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In reply to the letter to the editor regarding “Cemented versus uncemented hemiarthroplasty for femoral neck fractures in patients with neuromuscular diseases: a minimum of 2 years’ follow-up study”

Dear Editor,

We appreciate Dr. Huang et al. for their thought-provoking and insightful comments about our recent publication [1], and we thank the Editor for providing us an opportunity to make a response. Our answers to the questions are as follows:

First, as with the quality of life, both the pain evaluation and the Harris hip score were obtained at the last follow-up. We explained it in the “Methods” section of the paper as follows: “The factors assessed were duration of surgery, intraoperative blood loss, perioperative and postoperative complications, pain, functional outcomes, quality of life at last follow-up, and survivorship.” I guess Dr. Huang et al. may have misunderstood our definition due to the inadequate expressions.

In our study, the intraoperative blood loss was assessed by anesthetists and recorded in the anesthesia record sheet. The intraoperative blood loss was measured as the sum of the blood in suction bottles (after subtracting the lavage fluid used during the surgery) and the total volume of blood lost in gauzes and surgical towels during the procedure. The electronic medical record includes the anesthesia record sheet from which the intraoperative bleeding was collected. We also described in the Methods section of the paper that data on procedure details were collected from the electronic medical record by a trained research associate who was blinded to the treatment allocation.

Dr. Huang et al. concluded that periprosthetic fractures are generally related to either inexperienced surgeons or inadequate surgical techniques. However, there is a dearth of literature that has fully studied whether periprosthetic fractures after hemiarthroplasty are related to inexperienced surgeons or inadequate surgical techniques. Although the surgeries were not performed by the same surgeon in our study, all operations were performed by experienced surgeons or residents supervised by an experienced surgeon. In a study on periprosthetic fractures after total hip arthroplasty requiring greater surgical technique, Solgaard et al. showed that there was no significant difference in periprosthetic fractures between experienced surgeons and trainees assisted by experienced surgeons, and that the surgeon’s experience had no significant influence on the periprosthetic fractures [2].

Second, one of the great concerns with bone cement is the occurrence of bone cement implantation syndrome (BCIS). Severe BCIS has a huge impact on early and late mortality, but BCIS is rare. The guideline has recently been issued on how to minimize the incidence of severe bone cement reactions [3]. In addition, several randomized trials have reported a trend toward lower 1-year mortality in the cemented group [4]. In our study, intraoperative death was not detected, which may be due to the limitation of the small sample size of the study. Although our results reflect similar mortality rates for uncemented hemiarthroplasty and cemented hemiarthroplasty, an uncemented implant may still be appropriate for those at very high risk of BCIS.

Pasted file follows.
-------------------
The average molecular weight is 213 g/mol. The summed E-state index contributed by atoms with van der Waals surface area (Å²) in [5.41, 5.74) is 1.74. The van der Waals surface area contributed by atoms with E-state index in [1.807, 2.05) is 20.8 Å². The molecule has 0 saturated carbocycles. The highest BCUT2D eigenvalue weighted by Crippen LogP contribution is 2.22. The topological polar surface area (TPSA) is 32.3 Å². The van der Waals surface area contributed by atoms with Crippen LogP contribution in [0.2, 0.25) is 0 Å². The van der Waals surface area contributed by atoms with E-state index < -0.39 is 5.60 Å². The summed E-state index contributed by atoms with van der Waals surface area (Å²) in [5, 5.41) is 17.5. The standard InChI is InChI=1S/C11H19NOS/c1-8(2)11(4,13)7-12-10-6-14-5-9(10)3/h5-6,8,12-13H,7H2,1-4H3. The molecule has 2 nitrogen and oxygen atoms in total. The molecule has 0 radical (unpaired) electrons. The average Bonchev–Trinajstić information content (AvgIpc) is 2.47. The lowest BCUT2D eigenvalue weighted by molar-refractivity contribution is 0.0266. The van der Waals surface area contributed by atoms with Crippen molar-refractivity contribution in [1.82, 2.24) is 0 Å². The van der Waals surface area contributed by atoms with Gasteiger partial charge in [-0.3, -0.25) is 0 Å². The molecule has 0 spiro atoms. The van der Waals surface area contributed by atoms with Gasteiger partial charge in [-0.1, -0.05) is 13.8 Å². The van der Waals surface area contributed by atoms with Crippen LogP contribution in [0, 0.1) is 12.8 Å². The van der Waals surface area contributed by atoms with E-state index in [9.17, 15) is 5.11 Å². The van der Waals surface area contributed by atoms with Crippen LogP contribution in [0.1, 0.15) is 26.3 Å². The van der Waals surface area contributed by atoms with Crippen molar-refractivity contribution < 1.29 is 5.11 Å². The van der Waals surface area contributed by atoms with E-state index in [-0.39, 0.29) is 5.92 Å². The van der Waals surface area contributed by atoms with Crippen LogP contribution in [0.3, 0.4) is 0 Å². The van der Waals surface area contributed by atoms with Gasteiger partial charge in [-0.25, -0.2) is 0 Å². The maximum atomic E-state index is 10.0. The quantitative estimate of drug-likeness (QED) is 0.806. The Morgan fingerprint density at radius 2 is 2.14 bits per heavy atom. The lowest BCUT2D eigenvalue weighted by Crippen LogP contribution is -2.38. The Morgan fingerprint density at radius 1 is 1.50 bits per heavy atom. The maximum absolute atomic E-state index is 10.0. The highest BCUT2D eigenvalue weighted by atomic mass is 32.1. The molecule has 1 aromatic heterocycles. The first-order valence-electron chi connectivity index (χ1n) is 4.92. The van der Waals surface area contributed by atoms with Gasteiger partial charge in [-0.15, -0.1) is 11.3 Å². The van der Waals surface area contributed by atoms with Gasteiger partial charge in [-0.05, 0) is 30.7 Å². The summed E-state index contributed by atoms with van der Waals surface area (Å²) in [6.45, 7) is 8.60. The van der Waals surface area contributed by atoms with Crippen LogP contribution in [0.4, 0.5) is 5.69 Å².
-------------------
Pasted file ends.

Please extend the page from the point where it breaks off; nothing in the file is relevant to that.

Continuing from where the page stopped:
Finally, thanks again for your comments on this article, and we hope our reply will help answer the questions of Huang et al.

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References

  1. 1.

    Wang Y, Wang Z, Tian S, Tan Z, Zhu Y, Chen W, et al. Cemented versus uncemented hemiarthroplasty for femoral neck fractures in patients with neuromuscular diseases: a minimum of 2 years’ follow-up study. J Orthop Surg Res. 2021;16(1):418. https://doi.org/10.1186/s13018-021-02572-6.

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    Solgaard S, Kjersgaard A. Increased risk for early periprosthetic fractures after uncemented total hip replacement. Da Med J. 2014;61(2):A4767.

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    Griffiths R, White S, Moppett I, Parker M, Chesser T, Costa M, et al. Safety guideline: reducing the risk from cemented hemiarthroplasty for hip fracture 2015: Association of Anaesthetists of Great Britain and Ireland British Orthopaedic Association British Geriatric Society. Anaesthesia. 2015;70(5):623–6. https://doi.org/10.1111/anae.13036.

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    Parker M, Cawley S. Cemented or uncemented hemiarthroplasty for displaced intracapsular fractures of the hip: a randomized trial of 400 patients. Bone Joint J. 2020;1:11–6.

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YCW and ZZW wrote this manuscript. YZZ revised the manuscript. All authors have read and approved the final manuscript

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YCW and ZZW contributed equally to this work.

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Correspondence to Yingze Zhang.

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Wang, Y., Wang, Z., Tian, S. et al. In reply to the letter to the editor regarding “Cemented versus uncemented hemiarthroplasty for femoral neck fractures in patients with neuromuscular diseases: a minimum of 2 years’ follow-up study”. J Orthop Surg Res 16, 531 (2021). https://doi.org/10.1186/s13018-021-02674-1

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